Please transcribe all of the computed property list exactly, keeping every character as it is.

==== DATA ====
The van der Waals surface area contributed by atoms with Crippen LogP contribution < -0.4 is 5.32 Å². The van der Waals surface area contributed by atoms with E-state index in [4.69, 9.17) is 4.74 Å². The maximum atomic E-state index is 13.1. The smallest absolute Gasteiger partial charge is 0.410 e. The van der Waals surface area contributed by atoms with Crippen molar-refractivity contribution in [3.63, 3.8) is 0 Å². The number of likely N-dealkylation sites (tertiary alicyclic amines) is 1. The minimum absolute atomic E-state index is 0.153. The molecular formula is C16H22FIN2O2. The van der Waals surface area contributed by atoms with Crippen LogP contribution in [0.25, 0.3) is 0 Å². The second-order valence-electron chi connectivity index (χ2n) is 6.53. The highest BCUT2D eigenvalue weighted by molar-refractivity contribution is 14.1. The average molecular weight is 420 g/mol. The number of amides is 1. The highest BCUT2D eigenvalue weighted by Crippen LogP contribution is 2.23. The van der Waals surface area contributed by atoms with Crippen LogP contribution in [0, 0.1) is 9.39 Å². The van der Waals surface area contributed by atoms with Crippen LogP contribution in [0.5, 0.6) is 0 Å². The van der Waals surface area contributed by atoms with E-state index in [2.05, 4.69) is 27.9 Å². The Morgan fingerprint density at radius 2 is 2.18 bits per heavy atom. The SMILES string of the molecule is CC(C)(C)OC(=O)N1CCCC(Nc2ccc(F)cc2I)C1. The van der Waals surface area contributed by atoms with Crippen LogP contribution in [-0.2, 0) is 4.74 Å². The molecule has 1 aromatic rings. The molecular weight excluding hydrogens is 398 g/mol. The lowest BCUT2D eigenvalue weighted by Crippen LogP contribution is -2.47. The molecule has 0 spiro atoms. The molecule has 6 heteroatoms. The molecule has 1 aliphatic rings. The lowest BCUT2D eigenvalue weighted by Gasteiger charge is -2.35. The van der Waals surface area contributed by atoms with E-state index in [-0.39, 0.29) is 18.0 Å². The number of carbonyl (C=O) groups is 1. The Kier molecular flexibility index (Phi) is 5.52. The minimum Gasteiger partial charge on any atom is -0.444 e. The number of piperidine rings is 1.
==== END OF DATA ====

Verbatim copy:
The van der Waals surface area contributed by atoms with Crippen LogP contribution < -0.4 is 5.32 Å². The van der Waals surface area contributed by atoms with E-state index in [4.69, 9.17) is 4.74 Å². The maximum atomic E-state index is 13.1. The smallest absolute Gasteiger partial charge is 0.410 e. The van der Waals surface area contributed by atoms with Crippen molar-refractivity contribution in [3.63, 3.8) is 0 Å². The number of likely N-dealkylation sites (tertiary alicyclic amines) is 1. The minimum absolute atomic E-state index is 0.153. The molecular formula is C16H22FIN2O2. The van der Waals surface area contributed by atoms with Crippen LogP contribution in [0.25, 0.3) is 0 Å². The second-order valence-electron chi connectivity index (χ2n) is 6.53. The highest BCUT2D eigenvalue weighted by molar-refractivity contribution is 14.1. The average molecular weight is 420 g/mol. The number of amides is 1. The highest BCUT2D eigenvalue weighted by Crippen LogP contribution is 2.23. The van der Waals surface area contributed by atoms with Crippen LogP contribution in [0, 0.1) is 9.39 Å². The van der Waals surface area contributed by atoms with Crippen LogP contribution in [0.5, 0.6) is 0 Å². The van der Waals surface area contributed by atoms with E-state index in [2.05, 4.69) is 27.9 Å². The Morgan fingerprint density at radius 2 is 2.18 bits per heavy atom. The SMILES string of the molecule is CC(C)(C)OC(=O)N1CCCC(Nc2ccc(F)cc2I)C1. The van der Waals surface area contributed by atoms with Crippen LogP contribution in [-0.2, 0) is 4.74 Å². The molecule has 1 aromatic rings. The molecular weight excluding hydrogens is 398 g/mol. The lowest BCUT2D eigenvalue weighted by Crippen LogP contribution is -2.47. The molecule has 0 spiro atoms. The molecule has 6 heteroatoms. The molecule has 1 aliphatic rings. The lowest BCUT2D eigenvalue weighted by Gasteiger charge is -2.35. The van der Waals surface area contributed by atoms with E-state index in [-0.39, 0.29) is 18.0 Å². The number of carbonyl (C=O) groups is 1. The Kier molecular flexibility index (Phi) is 5.52. The minimum Gasteiger partial charge on any atom is -0.444 e. The number of piperidine rings is 1.